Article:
– Monday Muse –
Dear One, Ron and I were rounding a curve near our home just after an elderly widower had hobbled out to his mailbox. When he found it empty, it seemed as though, right before my eyes, that the old man shriveled up with disappointment. Loneliness ironically, in this era of quick communication, seems to be a plague. For every busy person you and I know, we can probably name two lonely ones.
How many of them could be cheered up by a letter, a telephone call or an invitation for coffee? So many that the effort you and I might make hardly seems worth the effort. That thought reminds me of The Star Thrower story (included below), and the importance of making a difference where we can. After all, in this life, God only asks us to do, individually, all that we can do, for we cannot, individually, do all there is to do.
I laugh at myself as I recall the effort I made last week to get a letter out on time.
Our youngest granddaughter was attending her first summer Bible camp. Her mother had requested that we write to her. I decided that we should send out a letter each day. Well on Monday I forgot to do it. So Tuesday it was imperative that a letter get out, but I didn’t remember that day either. That was, until I saw the mail truck driving away from our mailbox. I quickly wrote a note, threw in a few bucks for treats, stamped the envelope, and jumped into my car to chase down the mail carrier. That’s when I asked myself, which way does the post-lady go from our place? I drove down the road, turned, drove down that road, turned, and then decided that what I was doing was stupid. So I turned around in a farm house’s circle drive, but what did my eye catch at the furthest end of the road, something white, a truck – coming my way! Could it be the mail truck? It was.
I jumped out of the car, and stood beside the road with the letter in my hand. I had no idea if it was even acceptable for a mail carrier to stop for a hand pickup, but I hoped. To my delight, the truck seemed to be slowing down. When it got close, it stopped right in the lane. I ran to the other side of the road, and quickly explained, while the driver smiled broadly, nodded, chuckled some, and took my letter.
And even though there was little to no traffic, the driver said with near laughter, “I will remain parked here to help you get safely back across the road.” It was comically apparent that she was very used to having people chasing her down. What a relief! And thankfully. tomorrow it would be Ron’s turn to get a letter out. Whew!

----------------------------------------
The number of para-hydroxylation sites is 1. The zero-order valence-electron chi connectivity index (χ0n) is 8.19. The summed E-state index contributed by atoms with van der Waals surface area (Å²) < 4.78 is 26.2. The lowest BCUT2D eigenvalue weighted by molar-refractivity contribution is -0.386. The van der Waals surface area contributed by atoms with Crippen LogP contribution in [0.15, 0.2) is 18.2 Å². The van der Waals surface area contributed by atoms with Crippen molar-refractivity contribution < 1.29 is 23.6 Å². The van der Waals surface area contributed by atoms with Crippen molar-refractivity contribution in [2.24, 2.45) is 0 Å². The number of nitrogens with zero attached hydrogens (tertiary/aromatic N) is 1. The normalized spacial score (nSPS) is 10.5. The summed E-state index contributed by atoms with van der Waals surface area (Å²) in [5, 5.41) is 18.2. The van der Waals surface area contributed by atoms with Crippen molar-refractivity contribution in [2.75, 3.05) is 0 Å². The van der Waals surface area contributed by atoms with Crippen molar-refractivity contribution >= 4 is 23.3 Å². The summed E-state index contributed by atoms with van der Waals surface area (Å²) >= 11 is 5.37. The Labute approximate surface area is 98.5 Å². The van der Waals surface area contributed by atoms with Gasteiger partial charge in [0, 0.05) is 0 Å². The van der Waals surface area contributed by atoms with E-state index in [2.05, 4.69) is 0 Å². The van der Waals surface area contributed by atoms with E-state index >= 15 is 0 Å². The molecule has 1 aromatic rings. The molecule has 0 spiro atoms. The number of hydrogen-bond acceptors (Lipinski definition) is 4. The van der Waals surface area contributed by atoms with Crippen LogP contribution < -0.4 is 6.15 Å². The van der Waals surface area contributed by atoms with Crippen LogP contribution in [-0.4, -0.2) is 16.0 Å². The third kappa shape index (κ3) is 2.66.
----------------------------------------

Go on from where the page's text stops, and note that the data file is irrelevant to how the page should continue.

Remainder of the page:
Our granddaughter is fortunate. She has an advocate, one making sure that she will not be without a letter during mail-call, but what about all those who are lonely, and without an advocate?
Perhaps they also have an advocate? Perhaps their advocate is that still small voice of the Holy Spirit who brings to our minds lonely people, not for us to just momentarily remember, but to write, call, and invite. No, it won’t end loneliness, but it will make a difference in the life of ‘one’ someone, someone whom our Lord dearly loves.
“Each of you should use whatever gift you have
received to serve others, as faithful stewards of
God’s grace in its various forms.” 1 Peter 4:10
The story below was adapted from The Star Thrower by Loren Eiseley (1907-1977) – from the website of Peter Straube – June 5, 2011.
The Star Thrower – Adapted
Once upon a time, there was an old man who used to go to the ocean to do his writing. He had a habit of walking on the beach every morning before he began his work. Early one morning, he was walking along the shore after a big storm had passed and found the vast beach littered with starfish as far as the eye could see, stretching in both directions.
Off in the distance, the old man noticed a small boy approaching. As the boy walked, he paused every so often and as he grew closer, the man could see that he was occasionally bending down to pick up an object and throw it into the sea. The boy came closer still and the man called out, “Good morning! May I ask what it is that you are doing?
The young boy paused, looked up, and replied “Throwing starfish into the ocean. The tide has washed them up onto the beach and they can’t return to the sea by themselves,” the youth replied. “When the sun gets high, they will die, unless I throw them back into the water.”
The old man replied, “But there must be tens of thousands of starfish on this beach. I’m afraid you won’t really be able to make much of a difference.”
The boy bent down, picked up yet another starfish and threw it as far as he could into the ocean. Then he turned, smiled and said, “It made a difference to that one!”
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